As Nucky and Margaret lounge in bed after an early afternoon encounter, Nucky takes her to task for trying to sound "American." He wants an "Irish lass," Margaret suggests. "Perhaps I do," he replies. Margaret wonders what her neighbors are going to think and Nucky tells her they won't be her neighbors much longer. She notices the marks left by Lucy on his chest and ask how he got those. Thompson claims they were from a hunting accident. "Who was hunting whom?" she asks. She then leaps out of bed at a speed that makes Nucky question where she was going, but she says she'd be back. Margaret heads to her bathroom and takes the copy of Family Limitation off the shelf and turns to the page showing how the disinfectant Lysol when mixed with water could be used as a post-coital contraceptive. Who knew? Life in the Roaring Twenties.

Jimmy accepts an invitation for dinner at the Capone household and the cramped apartment seems even more claustrophobic with the family tension between Al's Italian-speaking mother, his Irish wife and his sadly quiet boy who sits in the middle of the kitchen floor playing with a toy as his father routinely calls him a dumbbell. Al's wife Mae (Marcella Lentz-Pope) expresses sympathy to Jimmy over Pearl's death, saying how awful it is that she was run down by a streetcar like that. Capone says that he's gonna talk to that streetcar driver to be more careful and gives Jimmy a wink and a smile. He asks his mom to make some coffee and she says in Italian, referring to Mae, that she supposes that stupid cow doesn't have arms. "I may not speak Italian, but I know what stupido means," Mae says. Al asks Jimmy how many sausage links he wants. Jimmy asks for one; Capone says he'll give him three. Mae says he's a grown man, he knows what he wants. Al pushes his son with his foot, startling him and tells him it's time to eat before Mae picks him up and puts him in his chair. Jimmy says he has a kid about his age. Mae asks if he looks like him but Jimmy says no, he has dark eyes like his mother, but he definitely has a mind of his own. Al says, "I bet he answers when you call him" and then demonstrates and repeats his assertion that he's a dumbbell. Capone's mom trips over the toy, causing a huge noise and a mess and Al and Mae get up to check on her and clean. Jimmy notes that the boy doesn't notice a thing. He starts snapping his fingers next to the boy's ear and gets no response. Al notices what he's doing.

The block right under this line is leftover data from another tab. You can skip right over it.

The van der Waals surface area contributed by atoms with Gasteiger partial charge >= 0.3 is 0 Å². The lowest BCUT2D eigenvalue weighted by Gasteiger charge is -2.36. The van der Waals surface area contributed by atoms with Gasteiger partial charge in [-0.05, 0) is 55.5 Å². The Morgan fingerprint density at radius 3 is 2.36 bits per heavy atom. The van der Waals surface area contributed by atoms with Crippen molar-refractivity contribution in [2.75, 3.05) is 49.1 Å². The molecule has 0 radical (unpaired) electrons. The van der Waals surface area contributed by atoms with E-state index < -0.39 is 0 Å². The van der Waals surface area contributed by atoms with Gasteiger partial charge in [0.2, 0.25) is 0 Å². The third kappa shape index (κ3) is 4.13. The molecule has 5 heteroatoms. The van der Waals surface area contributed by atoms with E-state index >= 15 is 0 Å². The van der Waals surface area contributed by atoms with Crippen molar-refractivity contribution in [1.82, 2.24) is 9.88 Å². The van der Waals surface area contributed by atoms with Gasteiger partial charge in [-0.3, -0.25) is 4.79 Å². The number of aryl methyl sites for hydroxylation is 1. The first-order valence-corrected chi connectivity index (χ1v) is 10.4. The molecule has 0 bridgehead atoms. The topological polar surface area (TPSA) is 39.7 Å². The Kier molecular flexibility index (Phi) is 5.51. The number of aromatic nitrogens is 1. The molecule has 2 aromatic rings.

At Madame Jeunet's shop, Lucy pays a visit under the pretense of shopping, but much as her fingernails did to Nucky's chest, she's there to face Margaret and further mark her territory. She describes in great detail the type of sheer undergarment she's looking for to Madame Jeunet and then says she wants to see how it looks — pointing an accusatory finger at Margaret. Reluctantly, Margaret, Lucy and the underwear disappear to the dressing room where Margaret slowly disrobes. Lucy asks Margaret if she wears a bra. Margaret says she has tried them, but finds them uncomfortable. Lucy advises she try again. She says Margaret is saggy and you can tell she's had children. "You look like the kitchen help," Lucy spits. "A quickie bent over the table." "He doesn't seem to mind," Margaret shoots back. Lucy finally gets around directly to Nucky, telling her that the thing you have to realize about him is that he was raised a good Catholic boy and every once in a while, he becomes convinced that he is going to go to Hell. However, Lucy continues, all I have to do is this — as Lucy spreads her legs and shows her private parts — and he's "not so Catholic anymore." Margaret proceeds to tell her a tale about when she was a girl in Ireland as she puts her dress back on. "When I was a girl in Ireland, a raggedy man would come around every spring with a little Bantam rooster. He'd trained it to peck out 'The Mountains of Mourne' on a toy piano hung off his chest. Well, the first year he came, we, all of us, the girls in that place, we thought it magical. The second year, we laughed behind our hands at the odd man and his tatters, and the third year we didn't even go, because 'The Mountains of Mourne' was all that little rooster could ever do," Margaret tells an increasingly bored Lucy who asks if her story has a point. Margaret says it does: "Maybe your cunny isn't quite the draw you think it is." Margaret then storms out of the dressing room, curtly telling a confused Madame Jeunet that she quits as she leaves the store. The next thing we see, Margaret and her children are being helped out of Nucky's Rolls by Eddie as they move into their new three-bedroom home, where each child has their own room, there is a master bedroom, a fully-stocked kitchen and a telephone so Nucky can call. Margaret asks Eddie if Nucky treats him well. He answers in the affirmative, that Mr. Thompson is a very nice man.